Well held out yfaith: No, I do not know you,

nor I am not sent to you by my Lady, to bid you come

[1855]

speake with her: nor your name is not Master Cesario,

nor this is not my nose neyther: Nothing that is so, is so.

Seb.

I prethee vent thy folly some‑where else, thou

know'st not me.

Clo.

Vent my folly: He has heard that word of some

[1860]

great man, and now applyes it to a foole. Vent my fol­

ly: I am affraid this great lubber the World will proue a

Cockney: I prethee now vngird thy strangenes, and tell

me what I shall vent to my Lady? Shall I vent to hir that

thou art comming?

Seb.
[1865]

I prethee foolish greeke depart from me, there's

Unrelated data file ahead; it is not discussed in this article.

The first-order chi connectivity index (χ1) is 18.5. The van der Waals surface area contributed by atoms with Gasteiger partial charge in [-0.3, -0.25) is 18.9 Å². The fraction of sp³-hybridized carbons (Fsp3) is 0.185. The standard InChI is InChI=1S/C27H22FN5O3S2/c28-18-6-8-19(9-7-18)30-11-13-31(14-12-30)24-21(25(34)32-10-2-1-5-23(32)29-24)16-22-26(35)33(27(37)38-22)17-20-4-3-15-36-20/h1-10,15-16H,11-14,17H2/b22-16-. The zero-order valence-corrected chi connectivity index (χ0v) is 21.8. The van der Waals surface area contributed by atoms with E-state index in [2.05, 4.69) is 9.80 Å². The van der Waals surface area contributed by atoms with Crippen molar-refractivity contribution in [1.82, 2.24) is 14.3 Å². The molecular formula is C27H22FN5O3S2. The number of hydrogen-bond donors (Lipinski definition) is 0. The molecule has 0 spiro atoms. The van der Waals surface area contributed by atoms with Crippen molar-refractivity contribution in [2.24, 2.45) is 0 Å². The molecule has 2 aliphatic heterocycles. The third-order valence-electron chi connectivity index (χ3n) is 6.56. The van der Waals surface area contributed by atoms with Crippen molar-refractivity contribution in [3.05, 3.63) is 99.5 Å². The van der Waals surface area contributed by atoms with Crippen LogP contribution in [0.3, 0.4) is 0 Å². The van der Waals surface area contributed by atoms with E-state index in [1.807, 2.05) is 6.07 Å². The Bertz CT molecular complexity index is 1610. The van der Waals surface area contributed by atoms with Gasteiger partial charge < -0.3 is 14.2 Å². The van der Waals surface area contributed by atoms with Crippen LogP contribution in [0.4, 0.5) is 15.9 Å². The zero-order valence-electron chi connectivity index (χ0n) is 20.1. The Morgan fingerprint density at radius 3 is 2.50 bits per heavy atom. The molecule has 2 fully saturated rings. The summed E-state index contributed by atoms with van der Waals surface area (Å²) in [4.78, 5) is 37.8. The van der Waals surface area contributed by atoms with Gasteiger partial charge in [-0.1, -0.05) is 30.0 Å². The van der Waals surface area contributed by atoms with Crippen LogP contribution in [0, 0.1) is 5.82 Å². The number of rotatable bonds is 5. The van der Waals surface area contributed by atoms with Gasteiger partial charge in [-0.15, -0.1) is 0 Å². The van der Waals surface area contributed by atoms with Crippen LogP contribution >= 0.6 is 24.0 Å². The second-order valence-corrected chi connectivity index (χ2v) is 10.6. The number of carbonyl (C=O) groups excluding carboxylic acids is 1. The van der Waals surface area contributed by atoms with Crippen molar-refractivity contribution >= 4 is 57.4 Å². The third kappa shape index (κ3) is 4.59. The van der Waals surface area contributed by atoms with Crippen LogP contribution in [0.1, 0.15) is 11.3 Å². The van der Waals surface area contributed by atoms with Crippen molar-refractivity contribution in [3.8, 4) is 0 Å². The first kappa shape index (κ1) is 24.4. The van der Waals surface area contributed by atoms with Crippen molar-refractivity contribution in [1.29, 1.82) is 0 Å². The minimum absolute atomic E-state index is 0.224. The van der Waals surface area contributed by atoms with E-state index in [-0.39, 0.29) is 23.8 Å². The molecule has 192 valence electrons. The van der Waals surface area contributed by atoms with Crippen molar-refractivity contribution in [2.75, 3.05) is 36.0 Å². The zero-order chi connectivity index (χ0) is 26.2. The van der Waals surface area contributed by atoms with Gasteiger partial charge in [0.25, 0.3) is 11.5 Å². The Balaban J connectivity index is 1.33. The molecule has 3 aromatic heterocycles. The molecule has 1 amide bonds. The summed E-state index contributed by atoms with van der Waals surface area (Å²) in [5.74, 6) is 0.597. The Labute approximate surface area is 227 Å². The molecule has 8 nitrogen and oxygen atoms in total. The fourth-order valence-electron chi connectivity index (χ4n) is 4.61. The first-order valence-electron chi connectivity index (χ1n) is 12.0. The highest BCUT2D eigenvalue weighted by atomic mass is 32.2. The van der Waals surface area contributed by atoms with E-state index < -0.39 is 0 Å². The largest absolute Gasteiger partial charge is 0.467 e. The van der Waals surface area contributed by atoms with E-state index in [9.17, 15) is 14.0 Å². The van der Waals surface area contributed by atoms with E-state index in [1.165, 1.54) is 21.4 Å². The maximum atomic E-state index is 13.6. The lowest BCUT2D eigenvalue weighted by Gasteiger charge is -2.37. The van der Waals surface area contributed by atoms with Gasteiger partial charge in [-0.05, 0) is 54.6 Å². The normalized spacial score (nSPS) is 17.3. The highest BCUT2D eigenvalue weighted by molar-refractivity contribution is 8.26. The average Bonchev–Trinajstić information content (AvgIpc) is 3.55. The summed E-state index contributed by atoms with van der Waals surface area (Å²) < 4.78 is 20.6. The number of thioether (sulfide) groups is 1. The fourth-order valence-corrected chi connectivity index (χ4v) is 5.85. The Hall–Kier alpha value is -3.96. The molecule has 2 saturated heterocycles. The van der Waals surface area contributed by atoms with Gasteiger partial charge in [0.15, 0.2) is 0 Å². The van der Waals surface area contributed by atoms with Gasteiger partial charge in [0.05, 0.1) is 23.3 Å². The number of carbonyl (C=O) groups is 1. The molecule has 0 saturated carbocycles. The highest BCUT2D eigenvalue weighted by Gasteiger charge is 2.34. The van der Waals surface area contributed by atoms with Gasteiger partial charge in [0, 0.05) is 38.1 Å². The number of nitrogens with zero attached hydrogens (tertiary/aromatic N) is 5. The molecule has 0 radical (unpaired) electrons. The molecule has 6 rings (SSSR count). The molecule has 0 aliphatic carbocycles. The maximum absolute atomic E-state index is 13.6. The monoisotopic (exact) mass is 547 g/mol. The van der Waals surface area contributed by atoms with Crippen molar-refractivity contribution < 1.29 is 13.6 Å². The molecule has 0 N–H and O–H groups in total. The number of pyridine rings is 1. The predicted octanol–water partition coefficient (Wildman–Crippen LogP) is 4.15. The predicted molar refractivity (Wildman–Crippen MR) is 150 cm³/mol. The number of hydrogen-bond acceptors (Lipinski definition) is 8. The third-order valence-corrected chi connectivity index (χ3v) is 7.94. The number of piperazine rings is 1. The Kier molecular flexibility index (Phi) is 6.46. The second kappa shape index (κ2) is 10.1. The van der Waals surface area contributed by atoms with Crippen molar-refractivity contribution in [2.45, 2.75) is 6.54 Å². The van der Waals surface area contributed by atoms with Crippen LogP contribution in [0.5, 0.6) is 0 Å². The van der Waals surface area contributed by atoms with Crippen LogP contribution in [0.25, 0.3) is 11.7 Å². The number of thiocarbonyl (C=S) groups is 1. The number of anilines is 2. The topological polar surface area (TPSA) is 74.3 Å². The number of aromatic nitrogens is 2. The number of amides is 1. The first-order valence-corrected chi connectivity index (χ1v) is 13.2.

money for thee, if you tarry longer, I shall giue worse

paiment.

Clo.

By my troth thou hast an open hand: these Wise‑

men that giue fooles money, get themselues a good re­

[1870]

port, after foureteene yeares purchase.

Enter Andrew, Toby, and Fabian. And.

Now sir, haue I met you again: ther's for you.

Seb. Why there's for thee, and there, and there, Are all the people mad? To.

Hold sir, or Ile throw your dagger ore the house.

Clo.
[1875]

This will I tell my Lady straight, I would not be

in some of your coats for two pence.

To.

Come on sir, hold.

An.

Nay let him alone, Ile go another way to worke

with him: Ile haue an action of Battery against him, if

[1880]

there be any law in Illyria: though I stroke him first, yet

it's no matter for that.

Seb.

Let go thy hand.

To.

Come sir, I will not let you go. Come my yong